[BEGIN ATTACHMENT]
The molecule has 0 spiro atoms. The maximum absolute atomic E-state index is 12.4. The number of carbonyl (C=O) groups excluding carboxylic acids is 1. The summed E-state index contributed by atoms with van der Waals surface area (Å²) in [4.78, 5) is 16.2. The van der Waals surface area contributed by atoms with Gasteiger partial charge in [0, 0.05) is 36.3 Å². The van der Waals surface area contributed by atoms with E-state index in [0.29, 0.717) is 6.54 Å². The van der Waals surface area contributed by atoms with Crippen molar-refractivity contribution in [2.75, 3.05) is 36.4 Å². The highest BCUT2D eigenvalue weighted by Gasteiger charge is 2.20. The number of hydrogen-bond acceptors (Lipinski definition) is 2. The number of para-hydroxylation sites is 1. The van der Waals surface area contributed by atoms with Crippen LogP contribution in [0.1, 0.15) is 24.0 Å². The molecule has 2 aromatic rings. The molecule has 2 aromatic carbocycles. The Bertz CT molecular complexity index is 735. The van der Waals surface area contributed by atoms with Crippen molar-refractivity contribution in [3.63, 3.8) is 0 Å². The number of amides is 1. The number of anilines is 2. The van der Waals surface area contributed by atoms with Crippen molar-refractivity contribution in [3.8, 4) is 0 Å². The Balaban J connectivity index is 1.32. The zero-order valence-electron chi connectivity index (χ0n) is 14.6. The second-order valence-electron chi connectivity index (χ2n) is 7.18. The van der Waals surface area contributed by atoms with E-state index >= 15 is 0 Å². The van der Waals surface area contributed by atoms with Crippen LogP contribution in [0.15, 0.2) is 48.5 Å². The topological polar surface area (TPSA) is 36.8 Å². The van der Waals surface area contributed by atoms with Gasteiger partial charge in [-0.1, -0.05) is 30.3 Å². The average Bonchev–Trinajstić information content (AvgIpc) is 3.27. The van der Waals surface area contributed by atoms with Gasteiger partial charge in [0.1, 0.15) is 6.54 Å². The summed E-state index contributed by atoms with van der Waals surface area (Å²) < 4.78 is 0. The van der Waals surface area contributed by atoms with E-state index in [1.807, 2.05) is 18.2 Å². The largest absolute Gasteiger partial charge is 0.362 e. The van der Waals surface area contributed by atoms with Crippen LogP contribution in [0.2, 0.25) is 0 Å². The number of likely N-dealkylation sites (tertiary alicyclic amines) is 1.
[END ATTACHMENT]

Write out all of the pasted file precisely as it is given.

The molecule has 0 spiro atoms. The maximum absolute atomic E-state index is 12.4. The number of carbonyl (C=O) groups excluding carboxylic acids is 1. The summed E-state index contributed by atoms with van der Waals surface area (Å²) in [4.78, 5) is 16.2. The van der Waals surface area contributed by atoms with Gasteiger partial charge in [0, 0.05) is 36.3 Å². The van der Waals surface area contributed by atoms with E-state index in [0.29, 0.717) is 6.54 Å². The van der Waals surface area contributed by atoms with Crippen molar-refractivity contribution in [2.75, 3.05) is 36.4 Å². The highest BCUT2D eigenvalue weighted by Gasteiger charge is 2.20. The number of hydrogen-bond acceptors (Lipinski definition) is 2. The number of para-hydroxylation sites is 1. The van der Waals surface area contributed by atoms with Crippen LogP contribution in [0.1, 0.15) is 24.0 Å². The molecule has 2 aromatic rings. The molecule has 2 aromatic carbocycles. The Bertz CT molecular complexity index is 735. The van der Waals surface area contributed by atoms with Crippen molar-refractivity contribution in [3.63, 3.8) is 0 Å². The number of amides is 1. The number of anilines is 2. The van der Waals surface area contributed by atoms with Crippen molar-refractivity contribution in [3.8, 4) is 0 Å². The Balaban J connectivity index is 1.32. The zero-order valence-electron chi connectivity index (χ0n) is 14.6. The second-order valence-electron chi connectivity index (χ2n) is 7.18. The van der Waals surface area contributed by atoms with E-state index >= 15 is 0 Å². The van der Waals surface area contributed by atoms with Crippen LogP contribution in [0.15, 0.2) is 48.5 Å². The topological polar surface area (TPSA) is 36.8 Å². The van der Waals surface area contributed by atoms with Gasteiger partial charge in [-0.1, -0.05) is 30.3 Å². The average Bonchev–Trinajstić information content (AvgIpc) is 3.27. The van der Waals surface area contributed by atoms with Gasteiger partial charge in [0.1, 0.15) is 6.54 Å². The summed E-state index contributed by atoms with van der Waals surface area (Å²) < 4.78 is 0. The van der Waals surface area contributed by atoms with E-state index in [1.807, 2.05) is 18.2 Å². The largest absolute Gasteiger partial charge is 0.362 e. The van der Waals surface area contributed by atoms with Crippen LogP contribution in [0.2, 0.25) is 0 Å². The number of likely N-dealkylation sites (tertiary alicyclic amines) is 1.